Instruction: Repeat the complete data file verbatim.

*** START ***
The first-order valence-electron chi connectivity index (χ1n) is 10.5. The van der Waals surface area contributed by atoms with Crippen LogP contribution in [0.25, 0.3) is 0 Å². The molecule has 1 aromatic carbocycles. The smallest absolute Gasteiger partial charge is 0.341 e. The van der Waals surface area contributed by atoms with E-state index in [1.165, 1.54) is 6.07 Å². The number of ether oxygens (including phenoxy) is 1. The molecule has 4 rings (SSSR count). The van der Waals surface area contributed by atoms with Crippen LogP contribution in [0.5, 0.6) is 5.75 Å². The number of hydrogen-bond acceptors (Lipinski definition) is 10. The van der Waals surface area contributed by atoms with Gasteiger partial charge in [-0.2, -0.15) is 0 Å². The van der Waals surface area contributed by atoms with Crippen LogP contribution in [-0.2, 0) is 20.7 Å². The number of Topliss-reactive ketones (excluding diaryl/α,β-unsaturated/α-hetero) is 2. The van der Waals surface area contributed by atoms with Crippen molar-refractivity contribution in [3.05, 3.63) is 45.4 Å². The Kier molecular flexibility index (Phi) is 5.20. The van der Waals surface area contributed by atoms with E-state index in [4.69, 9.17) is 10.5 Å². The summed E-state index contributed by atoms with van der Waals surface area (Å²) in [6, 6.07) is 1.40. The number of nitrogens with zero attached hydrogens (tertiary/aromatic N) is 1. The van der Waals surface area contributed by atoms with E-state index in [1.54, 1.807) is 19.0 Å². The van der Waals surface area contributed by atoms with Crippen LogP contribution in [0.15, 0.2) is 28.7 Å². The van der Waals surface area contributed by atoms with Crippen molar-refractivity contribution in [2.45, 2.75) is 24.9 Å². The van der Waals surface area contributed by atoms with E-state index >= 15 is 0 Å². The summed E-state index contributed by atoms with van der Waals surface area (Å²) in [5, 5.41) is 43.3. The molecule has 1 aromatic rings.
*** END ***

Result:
The first-order valence-electron chi connectivity index (χ1n) is 10.5. The van der Waals surface area contributed by atoms with Crippen LogP contribution in [0.25, 0.3) is 0 Å². The molecule has 1 aromatic carbocycles. The smallest absolute Gasteiger partial charge is 0.341 e. The van der Waals surface area contributed by atoms with E-state index in [1.165, 1.54) is 6.07 Å². The number of ether oxygens (including phenoxy) is 1. The molecule has 4 rings (SSSR count). The van der Waals surface area contributed by atoms with Crippen LogP contribution in [0.5, 0.6) is 5.75 Å². The number of hydrogen-bond acceptors (Lipinski definition) is 10. The van der Waals surface area contributed by atoms with Gasteiger partial charge in [-0.2, -0.15) is 0 Å². The van der Waals surface area contributed by atoms with Crippen LogP contribution in [-0.2, 0) is 20.7 Å². The number of Topliss-reactive ketones (excluding diaryl/α,β-unsaturated/α-hetero) is 2. The van der Waals surface area contributed by atoms with Crippen molar-refractivity contribution in [3.05, 3.63) is 45.4 Å². The Kier molecular flexibility index (Phi) is 5.20. The van der Waals surface area contributed by atoms with E-state index in [4.69, 9.17) is 10.5 Å². The summed E-state index contributed by atoms with van der Waals surface area (Å²) in [6, 6.07) is 1.40. The number of nitrogens with zero attached hydrogens (tertiary/aromatic N) is 1. The van der Waals surface area contributed by atoms with E-state index in [1.54, 1.807) is 19.0 Å². The van der Waals surface area contributed by atoms with Crippen LogP contribution in [0.15, 0.2) is 28.7 Å². The van der Waals surface area contributed by atoms with Crippen molar-refractivity contribution in [2.45, 2.75) is 24.9 Å². The van der Waals surface area contributed by atoms with E-state index >= 15 is 0 Å². The summed E-state index contributed by atoms with van der Waals surface area (Å²) in [5, 5.41) is 43.3. The molecule has 1 aromatic rings.